I’m staring bright-eyed at a school of frenzied fish devouring a lump of tuna, when suddenly, SMACK, the cage I’m in is rocked to the side. Looking over my shoulder in shock, I’m overwhelmed with a love for metal bars I never thought possible.
The reason? It’s the only thing separating me from the giant, violently thrashing great white shark that is just inches from my face. I’m in the chilly Southern Ocean waters off the Neptune Islands, by Port Lincoln, a place famous for two things above all else – some of the world’s tastiest tuna and some of that tunas’ biggest fans, great white sharks. It’s for good reason that Steven Spielberg chose these South Australian waters to film the real sharks in Jaws.
It just happens to be a favourite holiday destination for the world’s biggest predatory fish. But more on that later, as the cage diving experience is the grand finale to my six-day tour of South Australia’s Eyre Peninsula, a region, it’s fair to say, which is not on the usual backpacker trail.
Nestled between the Great Australian Bight to the west, the Spencer Gulf to the east and the Gawler Ranges to the north, the Eyre is a vast area that boasts some of Australia’s cutest, scariest and most downright surreal animal experiences. Which is why I’m there. I’m on a mission to do them all. Starting with a bleary-eyed pickup in the early hours of an Adelaide morning, the operation had begun with a drive a couple of hundred clicks north to the southern reaches of the Flinders Ranges.
While there’s no time on this trip to make it as far north as the region’s pin-up star Wilpena Pound, even the southern Flinders are a geological wonder it’s hard not to stare at in awe. Six hundred million years or so of erosion has meant the mountains no longer soar as far beyond the clouds as they once did, but there’s no doubting the majesty of a range 10 times older (and once higher) than the Himalayas.
Seasonal wild flowers adorn every rising hill, adding psychedelic waves of colour to the craggy contours, combining an ancient unspoken authority with temporary beauty. A bit like if Clint Eastwood was given the Trinny and Susannah treatment. We spend our time walking amongst the canyons, spotting the rare yellow-footed rock wallabies, which are common in the area, plus a variety of crazy-looking and crazy-named lizards, like the shingleback skink or painted dragon.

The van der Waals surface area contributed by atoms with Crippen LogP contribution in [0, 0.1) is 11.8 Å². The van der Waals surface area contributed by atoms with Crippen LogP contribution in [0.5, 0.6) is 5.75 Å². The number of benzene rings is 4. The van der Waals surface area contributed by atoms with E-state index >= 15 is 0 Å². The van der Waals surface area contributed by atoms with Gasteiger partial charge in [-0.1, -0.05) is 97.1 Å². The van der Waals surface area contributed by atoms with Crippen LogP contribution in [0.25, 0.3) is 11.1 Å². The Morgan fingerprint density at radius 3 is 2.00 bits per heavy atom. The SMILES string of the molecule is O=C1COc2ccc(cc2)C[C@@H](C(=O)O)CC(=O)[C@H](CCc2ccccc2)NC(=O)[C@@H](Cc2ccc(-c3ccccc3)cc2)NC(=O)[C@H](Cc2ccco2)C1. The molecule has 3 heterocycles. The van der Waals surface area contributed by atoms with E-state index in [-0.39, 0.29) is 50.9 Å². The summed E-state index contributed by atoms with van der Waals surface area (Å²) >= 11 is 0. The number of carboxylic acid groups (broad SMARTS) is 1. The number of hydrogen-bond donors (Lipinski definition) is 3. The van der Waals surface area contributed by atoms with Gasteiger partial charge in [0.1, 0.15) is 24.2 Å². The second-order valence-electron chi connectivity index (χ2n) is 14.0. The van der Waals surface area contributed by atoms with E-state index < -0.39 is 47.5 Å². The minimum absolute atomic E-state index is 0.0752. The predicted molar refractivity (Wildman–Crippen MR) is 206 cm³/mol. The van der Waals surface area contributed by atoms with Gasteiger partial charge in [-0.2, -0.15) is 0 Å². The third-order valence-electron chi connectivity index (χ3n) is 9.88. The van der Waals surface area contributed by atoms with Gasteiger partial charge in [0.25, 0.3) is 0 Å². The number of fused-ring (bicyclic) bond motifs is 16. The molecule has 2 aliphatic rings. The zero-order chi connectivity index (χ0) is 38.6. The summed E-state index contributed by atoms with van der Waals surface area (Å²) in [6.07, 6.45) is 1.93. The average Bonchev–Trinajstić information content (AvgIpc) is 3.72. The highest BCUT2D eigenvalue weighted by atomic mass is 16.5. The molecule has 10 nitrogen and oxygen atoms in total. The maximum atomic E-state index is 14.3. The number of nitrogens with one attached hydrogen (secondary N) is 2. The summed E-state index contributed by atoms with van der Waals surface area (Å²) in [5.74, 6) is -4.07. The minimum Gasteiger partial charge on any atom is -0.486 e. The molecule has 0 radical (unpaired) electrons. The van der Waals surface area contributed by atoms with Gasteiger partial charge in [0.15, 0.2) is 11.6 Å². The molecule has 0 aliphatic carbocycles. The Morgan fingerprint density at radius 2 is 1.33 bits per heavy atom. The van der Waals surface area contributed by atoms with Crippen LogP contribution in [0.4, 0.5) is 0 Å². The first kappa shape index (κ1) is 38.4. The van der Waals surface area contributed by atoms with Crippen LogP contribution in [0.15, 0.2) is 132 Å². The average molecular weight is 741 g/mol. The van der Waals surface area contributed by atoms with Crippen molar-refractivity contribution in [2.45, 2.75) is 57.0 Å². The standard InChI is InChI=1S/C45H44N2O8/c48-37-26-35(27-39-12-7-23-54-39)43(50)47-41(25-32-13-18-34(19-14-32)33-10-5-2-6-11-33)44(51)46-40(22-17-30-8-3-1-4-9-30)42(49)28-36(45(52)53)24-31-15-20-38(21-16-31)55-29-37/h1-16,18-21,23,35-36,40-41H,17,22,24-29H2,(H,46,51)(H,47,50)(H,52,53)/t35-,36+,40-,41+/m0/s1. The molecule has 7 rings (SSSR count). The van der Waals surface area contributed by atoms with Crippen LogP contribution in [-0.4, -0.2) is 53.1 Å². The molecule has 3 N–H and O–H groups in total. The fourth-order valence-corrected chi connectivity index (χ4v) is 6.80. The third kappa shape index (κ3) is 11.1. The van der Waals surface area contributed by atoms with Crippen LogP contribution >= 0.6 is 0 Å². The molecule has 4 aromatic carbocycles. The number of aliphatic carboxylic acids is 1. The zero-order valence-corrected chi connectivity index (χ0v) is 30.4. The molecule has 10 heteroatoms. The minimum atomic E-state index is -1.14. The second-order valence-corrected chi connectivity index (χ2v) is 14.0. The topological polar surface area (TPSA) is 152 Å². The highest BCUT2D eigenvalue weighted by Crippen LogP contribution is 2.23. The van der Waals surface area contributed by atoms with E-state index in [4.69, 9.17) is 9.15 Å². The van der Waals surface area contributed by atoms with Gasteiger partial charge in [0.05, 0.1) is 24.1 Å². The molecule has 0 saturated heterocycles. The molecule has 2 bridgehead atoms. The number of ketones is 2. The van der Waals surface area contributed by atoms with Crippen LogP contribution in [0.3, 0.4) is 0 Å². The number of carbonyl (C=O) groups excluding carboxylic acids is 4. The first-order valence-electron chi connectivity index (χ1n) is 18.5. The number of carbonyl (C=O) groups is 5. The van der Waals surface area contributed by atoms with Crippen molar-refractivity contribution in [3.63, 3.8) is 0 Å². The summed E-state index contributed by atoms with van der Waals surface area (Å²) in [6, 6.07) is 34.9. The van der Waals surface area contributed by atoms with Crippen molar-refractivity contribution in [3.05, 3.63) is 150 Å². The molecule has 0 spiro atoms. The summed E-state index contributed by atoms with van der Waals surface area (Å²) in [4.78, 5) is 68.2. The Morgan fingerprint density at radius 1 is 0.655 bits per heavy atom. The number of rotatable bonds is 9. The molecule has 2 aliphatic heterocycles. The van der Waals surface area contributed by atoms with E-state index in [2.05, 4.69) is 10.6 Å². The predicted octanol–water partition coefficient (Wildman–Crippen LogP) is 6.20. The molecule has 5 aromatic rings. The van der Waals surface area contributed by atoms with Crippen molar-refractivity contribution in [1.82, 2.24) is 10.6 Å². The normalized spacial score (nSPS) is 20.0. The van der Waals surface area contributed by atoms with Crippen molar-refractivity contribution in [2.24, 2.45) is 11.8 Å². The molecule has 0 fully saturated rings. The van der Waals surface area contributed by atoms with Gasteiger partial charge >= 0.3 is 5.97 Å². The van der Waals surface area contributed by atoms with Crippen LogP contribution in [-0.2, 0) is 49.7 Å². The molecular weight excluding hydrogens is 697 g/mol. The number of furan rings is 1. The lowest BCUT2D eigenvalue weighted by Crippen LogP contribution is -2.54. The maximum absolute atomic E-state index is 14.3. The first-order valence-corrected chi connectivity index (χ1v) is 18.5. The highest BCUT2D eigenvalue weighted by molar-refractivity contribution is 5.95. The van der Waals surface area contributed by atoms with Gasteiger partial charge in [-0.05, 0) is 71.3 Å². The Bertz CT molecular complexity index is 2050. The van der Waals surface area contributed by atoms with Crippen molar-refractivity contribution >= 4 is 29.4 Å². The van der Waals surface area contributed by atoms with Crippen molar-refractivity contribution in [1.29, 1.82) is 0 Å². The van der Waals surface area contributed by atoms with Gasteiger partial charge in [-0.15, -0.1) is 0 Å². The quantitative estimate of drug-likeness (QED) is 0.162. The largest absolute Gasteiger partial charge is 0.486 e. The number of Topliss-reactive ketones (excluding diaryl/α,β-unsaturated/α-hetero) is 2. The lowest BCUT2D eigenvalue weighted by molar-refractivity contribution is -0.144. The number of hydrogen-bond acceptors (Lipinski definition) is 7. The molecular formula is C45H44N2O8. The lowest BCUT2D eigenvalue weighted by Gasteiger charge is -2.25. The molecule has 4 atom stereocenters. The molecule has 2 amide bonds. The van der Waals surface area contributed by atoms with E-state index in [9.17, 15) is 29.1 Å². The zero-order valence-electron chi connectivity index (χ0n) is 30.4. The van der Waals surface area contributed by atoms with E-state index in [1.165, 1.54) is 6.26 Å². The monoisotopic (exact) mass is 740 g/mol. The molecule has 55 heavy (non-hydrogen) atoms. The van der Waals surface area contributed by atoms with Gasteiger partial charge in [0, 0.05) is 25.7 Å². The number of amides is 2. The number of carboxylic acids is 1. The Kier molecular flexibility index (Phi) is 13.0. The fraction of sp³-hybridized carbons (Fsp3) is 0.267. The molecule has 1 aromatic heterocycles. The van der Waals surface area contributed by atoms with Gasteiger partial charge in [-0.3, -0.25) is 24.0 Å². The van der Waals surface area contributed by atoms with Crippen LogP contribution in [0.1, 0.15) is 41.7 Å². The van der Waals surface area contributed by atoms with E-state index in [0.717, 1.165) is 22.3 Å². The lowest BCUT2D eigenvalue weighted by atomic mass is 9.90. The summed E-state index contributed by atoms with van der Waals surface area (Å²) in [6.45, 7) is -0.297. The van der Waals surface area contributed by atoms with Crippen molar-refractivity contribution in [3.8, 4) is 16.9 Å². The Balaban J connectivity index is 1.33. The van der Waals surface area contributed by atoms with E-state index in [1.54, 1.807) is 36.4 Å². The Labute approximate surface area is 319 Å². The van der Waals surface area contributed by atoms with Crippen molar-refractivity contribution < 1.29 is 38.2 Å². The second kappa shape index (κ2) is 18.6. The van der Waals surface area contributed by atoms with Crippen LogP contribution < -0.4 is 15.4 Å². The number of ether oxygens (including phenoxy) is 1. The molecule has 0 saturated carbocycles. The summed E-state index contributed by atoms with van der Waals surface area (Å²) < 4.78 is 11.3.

We’re told to be wary of the brown and tiger snakes that are abundant – “you absolutely will be within a metre of one of the world’s most dangerous snakes on this trip, even if you don’t know it,” assures tour guide Simmo. That makes us nervous. But gagging to see one. No such luck.
That night we camp out around the fire, in swags under the stars, which is something I absolutely love. Forget diving the reef or climbing the Sydney Harbour Bridge. A swag, some good people and the Milky Way for a roof is all you need for the ultimate Aussie experience. The next day we move on to Coodlie Park, a farm retreat that it to be our base for a couple of nights. And it’s a good thing we’ve got a base, as it’s time to start the mission in earnest, courtesy of the ‘Suicide Three’.
This tempting-sounding trio is a full-on day that leaves our adrenal glands aching as much as our muscles. It starts with something I’ve wanted to do for a long, long time – swimming with sea lions at Baird Bay.
While I’ve been lucky enough to swim with dolphins in half a dozen different places, sea lions, I’ve been told time and time again, are the coolest cats when it comes to some underwater interaction.